I returned yesterday from two weeks in Huangshi, Hubei, China on a medical mission which was very successful.  Our team of 35 medical and support staff completed cleft lip and cleft palate reconstructive surgeries on 120 children and young adults and saw 150 children and families in a dental clinic.   It was gratifying work, and I’m very glad I was able to participate. 

It was hard work, but we did have some time for fun, and one of the things on my “to do list” in China was to ride a bike.  Although there were many more cars than I thought I would see, bikes are still the most common, inexpensive form of transportation.  But it only took walking two blocks in Huangshi, a small city of 2.5 million people, to scratch my Chinese bike ride OFF the “to do list”…with the biggest, blackest, widest marker I could find! 

My primary reason for not riding a bike in China is…LIVING WITH ALL BODY PARTS INTACT IS PREFERRED TO CERTAIN VIVISECTION.  Some drivers do heed traffic control measures, like stop lights. But some drivers, especially cab drivers, must see the color red as a happy Chinese symbol of traffic fortune…and for those drivers red lights are discretionary.  

All Chinese drivers are well acquainted with the game of “Chicken.”  Their version requires NASCAR-like three wide manuevers down a two-lane street (with a motorbike or bicyclist sliding between).  Tony Stewart and Jeff Gordon are whining schoolboys compared to these drivers.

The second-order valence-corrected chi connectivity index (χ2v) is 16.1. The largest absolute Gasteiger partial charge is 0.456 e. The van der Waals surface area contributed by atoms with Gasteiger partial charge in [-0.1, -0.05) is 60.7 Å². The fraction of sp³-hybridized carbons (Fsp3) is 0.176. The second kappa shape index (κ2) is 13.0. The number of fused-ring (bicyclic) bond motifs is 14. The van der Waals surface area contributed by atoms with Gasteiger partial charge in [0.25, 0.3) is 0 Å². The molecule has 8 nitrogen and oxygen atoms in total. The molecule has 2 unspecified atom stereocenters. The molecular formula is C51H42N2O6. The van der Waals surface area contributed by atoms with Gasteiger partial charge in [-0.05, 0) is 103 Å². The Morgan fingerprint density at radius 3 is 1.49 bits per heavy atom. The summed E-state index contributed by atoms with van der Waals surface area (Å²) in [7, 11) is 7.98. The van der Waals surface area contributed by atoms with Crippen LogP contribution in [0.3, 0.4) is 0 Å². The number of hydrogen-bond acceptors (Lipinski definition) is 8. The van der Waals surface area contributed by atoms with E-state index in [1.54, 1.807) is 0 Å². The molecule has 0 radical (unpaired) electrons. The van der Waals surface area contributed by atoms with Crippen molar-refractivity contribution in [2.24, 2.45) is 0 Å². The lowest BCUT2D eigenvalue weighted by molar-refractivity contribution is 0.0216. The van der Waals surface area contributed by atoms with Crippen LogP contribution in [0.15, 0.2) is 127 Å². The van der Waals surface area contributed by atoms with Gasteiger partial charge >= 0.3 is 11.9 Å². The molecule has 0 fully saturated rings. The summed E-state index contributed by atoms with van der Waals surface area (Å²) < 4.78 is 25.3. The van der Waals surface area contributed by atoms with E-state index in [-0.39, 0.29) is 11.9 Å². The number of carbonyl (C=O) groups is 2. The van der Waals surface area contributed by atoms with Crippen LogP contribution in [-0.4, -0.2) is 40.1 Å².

Bicyclists generally do try to stay on the right and off to the side of traffic to avoid certain death, but most just dig in, stroke and I assume say some sort of Chinese chanting prayer when they have to cross traffic. 

Which may account for why I noticed a lot of welding and bicycle repair going on down alleyways in Huangshi.  Most of the equipment I saw had been welded, repaired, scraped and abused, but it was still functional.  And every bike I saw parked had a lock regardless of its condition.  And believe me, there are some true beater bikes in China.  The best bike I saw was a fiveish year-old aluminum Giant yellow hybrid.  

Three-wheelers are very popular.  They are the Ford F-150 of the cycling world in China.  Street merchants  use them to haul their wares, food vendors use them to haul their “portable” kitchens, gardeners take their veggies to market, and some families use them as a mini-van, drink holders and DVD players optional.

And you can forget the need for a bottle cage.  It rains frequently in Huangshi, so you’ll be plenty hydrated.  So much so that some bikes were equipped with an umbrella holder…which amounts to a vertical pole attached to the handbar with, you guessed it….duct tape!

And speaking of accessories…trunk racks are not for trunks…they carry children, groceries, livestock, aging parents and laundry.  One bicycle was so loaded down with discarded polystyrene used for packing that the bicyclist could barely see around the load.  I marveled at the intricate system he used to keep it all tied together.   Bikes are loaded down in China and the loads are usually not even distributed, which obviously requires lots of riding skill.

Bicyclists take their life in their hands when they grab handbars and start pedaling in China.  I am truly impressed with their traffic savvy, but I was definitely out of my league.

img_0493

We stopped to talk with this man and his son on their way to school and work.

He was obviously a smarter rider as he was riding on the sidewalk!

Advertisements